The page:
Feb. 22, 2011

Apprentice Partnership Initiative works to translate military skills to the civilian workplace

By Capt. Matt Nowak
Virginia Army National Guard Public Affairs

SANDSTON, Va. — Virginia’s Department of Military Affairs has created an Apprentice Partnership Initiative that works with the Virginia Department of Labor and Industry to allow Virginia Guardsmen to translate their military job skills directly into marketable civilian job skills.

 

The Apprentice Partnership Initiative created by the Virginia Department of Military Affairs works with the Virginia Department of Labor and Industry to allow Virginia Guardsmen to translate their military job skills directly into marketable civilian job skills. (Photo by Staff Sgt. Andrew H. Owen, Virginia Guard Public Affairs)

“The Apprentice Partnership Initiative is a remarkable partnership between the Virginia National Guard and the Virginia Department of Labor and Industry,” said Beverley Donati, Director of Registered Apprenticeship, Virginia Department of Labor and Industry. “Our goal is to provide a bridge from the Guardsmen’s military career field to civilian credentialing. They have served us; it is our responsibility to serve them.”

Both Soldiers and Airmen are eligible to participate in the program which affords credit for military training and experience to be applied towards becoming a card carrying apprentice and later journeyworker in a specific trade.

This program has many benefits for Guardsmen.  Apprenticeship programs traditionally produce well trained, skilled workers in specific trade field. Civilian employers like to hire workers who already have the experience and training so they don’t have to spend time and money for training. Guardsmen with these skills are more competitive on the civilian market and can be hired at a higher rate. Over time the earning potential is also higher.

Employers also benefit from this program. Employers can get the best of both worlds when hiring a Guardsman who complete this program. Not only do they have a worker with the civilian skills but also a worker with the discipline and professionalism of a Soldier or Airman.

 

Air National Guard occupations are often the easiest to earn apprenticeship credit because they are very technical in nature, but many Army specialities qualify as well. (U. S. Air Force photo by Master Sgt. Jerry Bynum)

“Air Guard occupations are the easiest since they are very technical, as well as many of the Army Guard occupations that are considered more traditional apprenticeship occupations, such as electricians and HVAC,” said Virginia Army National Guard 2nd Lt. Bryan Hicks, Virginia National Guard’s API coordinator. “Out of the many different military jobs, one job that has been difficult to put a box around is infantry. Even that can be worked into the program. Infantry Soldiers have a variety of skills from managing troops to human resource experience, which are very marketable skills in the civilian sector."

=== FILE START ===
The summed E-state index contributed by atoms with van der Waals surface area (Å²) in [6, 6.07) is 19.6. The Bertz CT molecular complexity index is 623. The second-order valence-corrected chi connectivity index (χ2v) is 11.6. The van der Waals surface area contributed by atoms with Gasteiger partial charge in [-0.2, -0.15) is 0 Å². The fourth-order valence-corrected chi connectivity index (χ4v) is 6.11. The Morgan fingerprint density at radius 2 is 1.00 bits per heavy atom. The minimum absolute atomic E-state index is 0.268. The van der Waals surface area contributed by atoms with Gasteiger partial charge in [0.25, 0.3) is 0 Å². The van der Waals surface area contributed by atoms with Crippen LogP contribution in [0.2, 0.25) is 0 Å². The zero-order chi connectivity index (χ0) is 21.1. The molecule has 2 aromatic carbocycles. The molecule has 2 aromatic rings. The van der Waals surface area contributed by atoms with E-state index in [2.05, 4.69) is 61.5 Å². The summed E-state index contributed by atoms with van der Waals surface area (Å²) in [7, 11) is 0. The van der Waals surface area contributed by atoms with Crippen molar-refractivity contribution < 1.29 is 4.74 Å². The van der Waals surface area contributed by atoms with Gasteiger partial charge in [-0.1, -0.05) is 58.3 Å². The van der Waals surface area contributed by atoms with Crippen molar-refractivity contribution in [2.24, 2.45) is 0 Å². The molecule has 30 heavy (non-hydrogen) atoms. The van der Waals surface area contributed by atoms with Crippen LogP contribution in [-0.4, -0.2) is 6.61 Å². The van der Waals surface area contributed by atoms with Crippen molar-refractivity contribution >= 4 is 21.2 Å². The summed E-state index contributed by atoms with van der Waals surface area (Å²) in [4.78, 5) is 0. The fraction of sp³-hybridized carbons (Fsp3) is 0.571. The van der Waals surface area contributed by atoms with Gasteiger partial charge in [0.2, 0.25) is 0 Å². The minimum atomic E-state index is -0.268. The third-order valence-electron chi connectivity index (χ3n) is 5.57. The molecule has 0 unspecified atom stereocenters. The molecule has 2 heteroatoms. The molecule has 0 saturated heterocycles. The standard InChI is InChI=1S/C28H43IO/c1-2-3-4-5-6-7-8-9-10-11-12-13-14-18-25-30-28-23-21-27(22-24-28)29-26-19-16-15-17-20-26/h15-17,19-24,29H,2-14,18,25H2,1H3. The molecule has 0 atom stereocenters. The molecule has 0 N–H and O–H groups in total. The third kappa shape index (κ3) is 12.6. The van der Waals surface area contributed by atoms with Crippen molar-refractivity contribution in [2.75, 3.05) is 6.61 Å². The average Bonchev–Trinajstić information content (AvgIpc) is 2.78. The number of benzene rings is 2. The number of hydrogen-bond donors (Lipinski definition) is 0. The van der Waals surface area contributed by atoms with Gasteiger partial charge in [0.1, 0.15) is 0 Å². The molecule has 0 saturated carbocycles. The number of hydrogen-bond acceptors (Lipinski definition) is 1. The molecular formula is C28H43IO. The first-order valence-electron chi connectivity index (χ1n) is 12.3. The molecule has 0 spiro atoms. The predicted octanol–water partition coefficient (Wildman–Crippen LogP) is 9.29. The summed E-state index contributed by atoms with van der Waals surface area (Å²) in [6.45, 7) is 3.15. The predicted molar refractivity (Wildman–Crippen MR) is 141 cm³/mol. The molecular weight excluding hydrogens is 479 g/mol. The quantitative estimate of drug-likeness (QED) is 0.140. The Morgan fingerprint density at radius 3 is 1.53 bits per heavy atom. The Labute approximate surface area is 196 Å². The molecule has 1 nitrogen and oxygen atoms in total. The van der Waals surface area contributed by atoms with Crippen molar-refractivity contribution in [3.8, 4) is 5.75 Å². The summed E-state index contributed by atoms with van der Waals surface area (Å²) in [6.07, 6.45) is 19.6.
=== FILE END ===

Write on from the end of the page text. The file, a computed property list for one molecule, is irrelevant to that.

The Army’s motor transport operator field is one example of how the program works. The program would coordinate with Southside Virginia Community College’s site on Fort Pickett to apply all military training towards credit for a commercial driver’s license.  Guardsman would incur minimal expenses for paying insurance and truck rental while meeting most of the qualifications for the CDL.

Guardsmen that sign up for the program will need to complete the Apprentice Action Form based on their working military occupation.  Once completed and turned in, they become a registered apprentice.

While in the apprentice status, the Guardsman must keep track of their hours on the job through a journal. After completing all DOLI standards and guidance for that trade, the Guardsman will turn in the required documentation. Once approved, the Guardsman becomes a certified journeyworker.

The journey card allows eligibility to test for state certification. The Virginia Department of Labor and Industry is recognized nationwide as an accredited certification and the certification can then be used across the country.

Civilians going through a similar program could spend anywhere from $2,000 to $10,000 to get the same education and training Guardsmen get just for doing their jobs.

The program got its roots in 2009 from a company first sergeant who wanted to help their troops find civilian jobs. The idea was adopted and became available for the entire Virginia National Guard. The program currently has about 225 Soldiers and Airmen registered and encompass almost all military jobs and fields.

The program also has plans to make registering for the program a requirement for new soldiers coming into the Guard as part of the recruit sustainment program.

“The Apprentice Partnership Initiative is a great recruiting tool. It helps the new recruit not only make an informed military career decision, but helps provide direction in their civilian career path as well,” said Virginia Air National Guard Col. Carl Bess, Virginia National Guard’s  J1.

Additional information about the program can be request through email at va.api@ng.army.mil.

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